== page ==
The other (essential) generosity comes from the visitors. All proceeds from the Sheep Fair go to local charities such as Yorkshire Air Ambulance, the school and youth groups. We aim to raise up to £10,000 each year - which is an incredible amount when you consider it's made from low cost items such as programme sales and car parking. It takes a lot of visitors to make so much money. Many of them don't really want a programme but willingly buy one or make a donation, just to support the show. They are fulsome with their praise for the event, loyal visitors and energetic supporters, exploring every activity, stall, sheep class and making the whole event feel so worthwhile. Today I talked to some one who visited from India who thought it an odd but wonderful event, two German families who came by accident last year and visited again on purpose this year. So many visitors come every year, faithfully making their way to bet on the sheep races or watch each sheep class.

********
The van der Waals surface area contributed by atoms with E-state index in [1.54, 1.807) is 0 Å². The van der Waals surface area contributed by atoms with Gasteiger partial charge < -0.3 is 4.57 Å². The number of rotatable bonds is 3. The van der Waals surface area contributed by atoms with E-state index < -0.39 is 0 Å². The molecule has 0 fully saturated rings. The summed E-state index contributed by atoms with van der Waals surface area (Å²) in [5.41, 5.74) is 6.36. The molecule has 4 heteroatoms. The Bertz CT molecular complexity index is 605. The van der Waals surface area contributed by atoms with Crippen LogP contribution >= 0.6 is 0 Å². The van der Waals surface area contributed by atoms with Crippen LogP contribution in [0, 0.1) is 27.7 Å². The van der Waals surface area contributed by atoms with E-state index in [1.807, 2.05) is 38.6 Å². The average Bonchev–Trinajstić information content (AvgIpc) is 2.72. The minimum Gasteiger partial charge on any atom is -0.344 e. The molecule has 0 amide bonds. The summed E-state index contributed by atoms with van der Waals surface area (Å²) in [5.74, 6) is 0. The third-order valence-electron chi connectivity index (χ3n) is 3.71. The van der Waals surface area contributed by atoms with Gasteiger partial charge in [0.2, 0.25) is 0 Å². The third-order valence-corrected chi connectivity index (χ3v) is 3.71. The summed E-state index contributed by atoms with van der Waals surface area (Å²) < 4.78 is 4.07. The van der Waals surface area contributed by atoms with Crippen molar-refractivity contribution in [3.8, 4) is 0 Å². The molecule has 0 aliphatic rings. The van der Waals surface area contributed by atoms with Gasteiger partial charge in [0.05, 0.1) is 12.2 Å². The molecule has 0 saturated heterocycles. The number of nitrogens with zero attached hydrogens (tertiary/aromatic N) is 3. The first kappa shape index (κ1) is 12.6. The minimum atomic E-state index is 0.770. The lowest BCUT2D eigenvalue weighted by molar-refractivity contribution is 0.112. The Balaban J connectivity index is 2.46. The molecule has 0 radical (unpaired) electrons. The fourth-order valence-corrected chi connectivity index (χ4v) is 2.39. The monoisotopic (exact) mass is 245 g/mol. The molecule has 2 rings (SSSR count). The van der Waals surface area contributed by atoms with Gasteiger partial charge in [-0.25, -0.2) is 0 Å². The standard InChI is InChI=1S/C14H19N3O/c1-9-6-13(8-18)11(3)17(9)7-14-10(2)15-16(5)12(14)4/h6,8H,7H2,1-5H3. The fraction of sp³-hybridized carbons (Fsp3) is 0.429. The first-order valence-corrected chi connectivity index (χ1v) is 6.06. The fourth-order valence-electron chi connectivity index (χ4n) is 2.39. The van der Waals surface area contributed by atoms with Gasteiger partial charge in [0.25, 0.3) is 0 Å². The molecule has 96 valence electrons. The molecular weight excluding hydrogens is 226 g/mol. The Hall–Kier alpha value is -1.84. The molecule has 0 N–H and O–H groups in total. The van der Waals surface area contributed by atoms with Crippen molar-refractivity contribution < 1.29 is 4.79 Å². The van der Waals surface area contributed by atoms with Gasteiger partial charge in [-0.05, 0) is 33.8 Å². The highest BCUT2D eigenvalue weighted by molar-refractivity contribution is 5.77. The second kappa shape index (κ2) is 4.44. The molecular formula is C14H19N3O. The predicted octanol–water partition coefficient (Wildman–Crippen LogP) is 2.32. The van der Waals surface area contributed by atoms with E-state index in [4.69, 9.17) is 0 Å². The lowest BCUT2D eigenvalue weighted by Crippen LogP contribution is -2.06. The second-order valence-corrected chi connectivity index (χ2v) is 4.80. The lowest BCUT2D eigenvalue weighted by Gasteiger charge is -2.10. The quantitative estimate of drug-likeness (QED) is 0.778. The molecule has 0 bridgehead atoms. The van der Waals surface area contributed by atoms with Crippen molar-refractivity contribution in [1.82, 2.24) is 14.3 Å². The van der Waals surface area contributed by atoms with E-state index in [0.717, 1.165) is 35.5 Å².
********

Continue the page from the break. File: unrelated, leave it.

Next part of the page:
The farmers who bring their sheep to the show or come to support their showing families are at the centre of the Masham Sheep Fair. There's no such thing as a day off for a farmer so we really appreciate their generosity in giving their time to support the show. It's wonderful to see them greeting each other, friends and competitors from across valleys and counties coming together because of sheep.
When visitors glance at a sheep and marvel at its fleece or smile at a well-endowed tup, they probably don't consider the time it takes to get an animal ready for showing, the effort to bring sheep to Masham, not to mention owners having to spruce up their own appearance ready for the show ring.